Social

Principles of Constructivist Teaching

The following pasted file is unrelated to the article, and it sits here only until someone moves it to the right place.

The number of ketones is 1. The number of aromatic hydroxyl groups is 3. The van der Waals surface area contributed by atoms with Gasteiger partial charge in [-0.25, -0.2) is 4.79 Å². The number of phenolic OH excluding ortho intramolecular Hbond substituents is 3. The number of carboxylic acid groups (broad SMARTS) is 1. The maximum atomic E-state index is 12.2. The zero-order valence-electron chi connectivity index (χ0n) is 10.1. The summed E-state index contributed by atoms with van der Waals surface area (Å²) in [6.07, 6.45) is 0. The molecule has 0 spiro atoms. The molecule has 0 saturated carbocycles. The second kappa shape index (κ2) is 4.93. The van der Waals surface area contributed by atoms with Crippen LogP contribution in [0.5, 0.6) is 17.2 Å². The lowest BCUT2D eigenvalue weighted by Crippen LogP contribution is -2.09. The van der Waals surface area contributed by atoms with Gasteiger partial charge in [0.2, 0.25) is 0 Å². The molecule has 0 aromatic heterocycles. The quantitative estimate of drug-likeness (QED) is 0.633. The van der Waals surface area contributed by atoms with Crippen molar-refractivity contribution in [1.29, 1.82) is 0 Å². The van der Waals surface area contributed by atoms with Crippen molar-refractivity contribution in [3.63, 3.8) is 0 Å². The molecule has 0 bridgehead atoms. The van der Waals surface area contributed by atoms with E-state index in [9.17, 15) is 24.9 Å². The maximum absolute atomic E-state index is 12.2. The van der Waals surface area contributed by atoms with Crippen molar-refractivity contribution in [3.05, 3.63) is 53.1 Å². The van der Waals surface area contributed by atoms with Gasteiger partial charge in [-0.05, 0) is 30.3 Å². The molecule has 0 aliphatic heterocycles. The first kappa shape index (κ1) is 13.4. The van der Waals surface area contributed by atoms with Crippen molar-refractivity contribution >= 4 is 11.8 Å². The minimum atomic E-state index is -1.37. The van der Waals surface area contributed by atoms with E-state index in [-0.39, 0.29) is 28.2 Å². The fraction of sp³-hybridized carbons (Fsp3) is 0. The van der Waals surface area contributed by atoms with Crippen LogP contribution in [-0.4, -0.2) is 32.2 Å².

This paper seeks to identify and explain the major tenets or principles of constructivist teaching. The paper will also explain and give examples showing how these tenets support science literacy. The following are the major principles of constructivist teaching:Establishment of a socio-moral, cooperative atmosphere: this tenet supports science literacy in that a socio-moral and cooperative atmosphere entails a continual practice of mutual respect. This cooperation occurs between students and their peers as well as students and teachers. Social literacy is supported for example, where there is an opportunity to work in groups, discuss issues, and contribution to class works.Appeal to the interest of children: this principle supports science literacy since it is based on a curriculum that responds directly to the interest of children. This provides opportunities for knowledge construction. The tenet also allows a constructivist teacher to recognize and stimulate the interest of children. This will support science literacy when for example, the teacher observes what children do, solicit the ideas of children, and propose activities that entice children.Teaching in terms of the type of involved knowledge: this tenet defines the kinds of knowledge helpful to constructivist teachers. Physical knowledge, conventional or social knowledge, and logico-mathematical knowledge may be used among children. This supports science literacy in that varying strategies are used for different types of knowledge. For example, with conventional knowledge, children are shown and told the information via direct instruction, in physical knowledge, the children are assisted in getting chances to act on things and their reactions noted while a teacher provides experiences in logico-mathematical knowledge through which student reorganize their own knowledge. Choosing content challenging children: this principle creates a culture of inquiry and develops a teaching curriculum based on ideas which allow a very in-depth study. It supports the science of literacy by providing activities appropriate for wide development levels. For example, it analyzes activities in terms of relationships and regularities.Provide enough time for leaner’s investigation and in-depth engagement: this tenet supports science literacy as it emphasizes on the time available for children’s investigation. For example, children may not be able to construct relations when their time for exploration is limited to ten or twenty minutes a day.Linking ongoing assessment and documentation with curriculum activities: this principle supports science literacy through assessing the performance of children and assessing the curriculum. For example, teachers strive to master learners’ thinking by identifying the kind of relationships they construct in order to assess their performance. (DeVries et al., 2002).

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